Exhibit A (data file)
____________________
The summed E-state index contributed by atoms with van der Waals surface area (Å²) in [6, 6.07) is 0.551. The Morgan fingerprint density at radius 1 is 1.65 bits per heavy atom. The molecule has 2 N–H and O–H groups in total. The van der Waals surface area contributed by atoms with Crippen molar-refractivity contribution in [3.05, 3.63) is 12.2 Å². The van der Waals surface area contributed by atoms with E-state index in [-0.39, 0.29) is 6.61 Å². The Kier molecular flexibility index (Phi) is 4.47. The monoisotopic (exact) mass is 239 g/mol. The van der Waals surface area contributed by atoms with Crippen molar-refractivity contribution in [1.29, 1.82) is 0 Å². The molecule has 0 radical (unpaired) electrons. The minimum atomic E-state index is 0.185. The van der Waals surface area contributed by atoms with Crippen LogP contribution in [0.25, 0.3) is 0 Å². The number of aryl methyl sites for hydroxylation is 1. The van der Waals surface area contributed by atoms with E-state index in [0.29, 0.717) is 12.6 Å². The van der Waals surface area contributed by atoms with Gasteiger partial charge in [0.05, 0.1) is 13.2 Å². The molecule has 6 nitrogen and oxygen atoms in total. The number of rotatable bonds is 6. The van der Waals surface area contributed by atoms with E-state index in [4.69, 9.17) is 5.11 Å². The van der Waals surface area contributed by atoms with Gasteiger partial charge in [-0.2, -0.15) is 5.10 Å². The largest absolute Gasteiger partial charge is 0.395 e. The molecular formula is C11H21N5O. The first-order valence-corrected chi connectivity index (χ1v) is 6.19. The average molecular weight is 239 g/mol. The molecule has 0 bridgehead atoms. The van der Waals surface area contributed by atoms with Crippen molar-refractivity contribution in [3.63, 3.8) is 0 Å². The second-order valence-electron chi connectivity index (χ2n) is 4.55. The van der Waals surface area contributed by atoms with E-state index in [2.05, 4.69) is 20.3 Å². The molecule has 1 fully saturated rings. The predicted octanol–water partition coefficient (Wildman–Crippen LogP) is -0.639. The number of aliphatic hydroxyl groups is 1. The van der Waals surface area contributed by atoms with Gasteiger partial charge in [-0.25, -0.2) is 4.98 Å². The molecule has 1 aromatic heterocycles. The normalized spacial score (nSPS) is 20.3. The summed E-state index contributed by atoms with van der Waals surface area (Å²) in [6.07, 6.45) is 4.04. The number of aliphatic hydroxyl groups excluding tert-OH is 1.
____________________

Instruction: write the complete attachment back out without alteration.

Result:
The summed E-state index contributed by atoms with van der Waals surface area (Å²) in [6, 6.07) is 0.551. The Morgan fingerprint density at radius 1 is 1.65 bits per heavy atom. The molecule has 2 N–H and O–H groups in total. The van der Waals surface area contributed by atoms with Crippen molar-refractivity contribution in [3.05, 3.63) is 12.2 Å². The van der Waals surface area contributed by atoms with E-state index in [-0.39, 0.29) is 6.61 Å². The Kier molecular flexibility index (Phi) is 4.47. The monoisotopic (exact) mass is 239 g/mol. The van der Waals surface area contributed by atoms with Crippen molar-refractivity contribution in [1.29, 1.82) is 0 Å². The molecule has 0 radical (unpaired) electrons. The minimum atomic E-state index is 0.185. The van der Waals surface area contributed by atoms with Crippen LogP contribution in [0.25, 0.3) is 0 Å². The number of aryl methyl sites for hydroxylation is 1. The van der Waals surface area contributed by atoms with E-state index in [0.29, 0.717) is 12.6 Å². The van der Waals surface area contributed by atoms with Gasteiger partial charge in [0.05, 0.1) is 13.2 Å². The molecule has 6 nitrogen and oxygen atoms in total. The number of rotatable bonds is 6. The van der Waals surface area contributed by atoms with E-state index in [4.69, 9.17) is 5.11 Å². The van der Waals surface area contributed by atoms with Gasteiger partial charge in [-0.2, -0.15) is 5.10 Å². The largest absolute Gasteiger partial charge is 0.395 e. The molecular formula is C11H21N5O. The first-order valence-corrected chi connectivity index (χ1v) is 6.19. The average molecular weight is 239 g/mol. The molecule has 0 bridgehead atoms. The van der Waals surface area contributed by atoms with Crippen molar-refractivity contribution in [3.63, 3.8) is 0 Å². The second-order valence-electron chi connectivity index (χ2n) is 4.55. The van der Waals surface area contributed by atoms with E-state index in [2.05, 4.69) is 20.3 Å². The molecule has 1 fully saturated rings. The predicted octanol–water partition coefficient (Wildman–Crippen LogP) is -0.639. The number of aliphatic hydroxyl groups is 1. The van der Waals surface area contributed by atoms with Gasteiger partial charge in [-0.25, -0.2) is 4.98 Å². The molecule has 1 aromatic heterocycles. The normalized spacial score (nSPS) is 20.3. The summed E-state index contributed by atoms with van der Waals surface area (Å²) in [6.07, 6.45) is 4.04. The number of aliphatic hydroxyl groups excluding tert-OH is 1.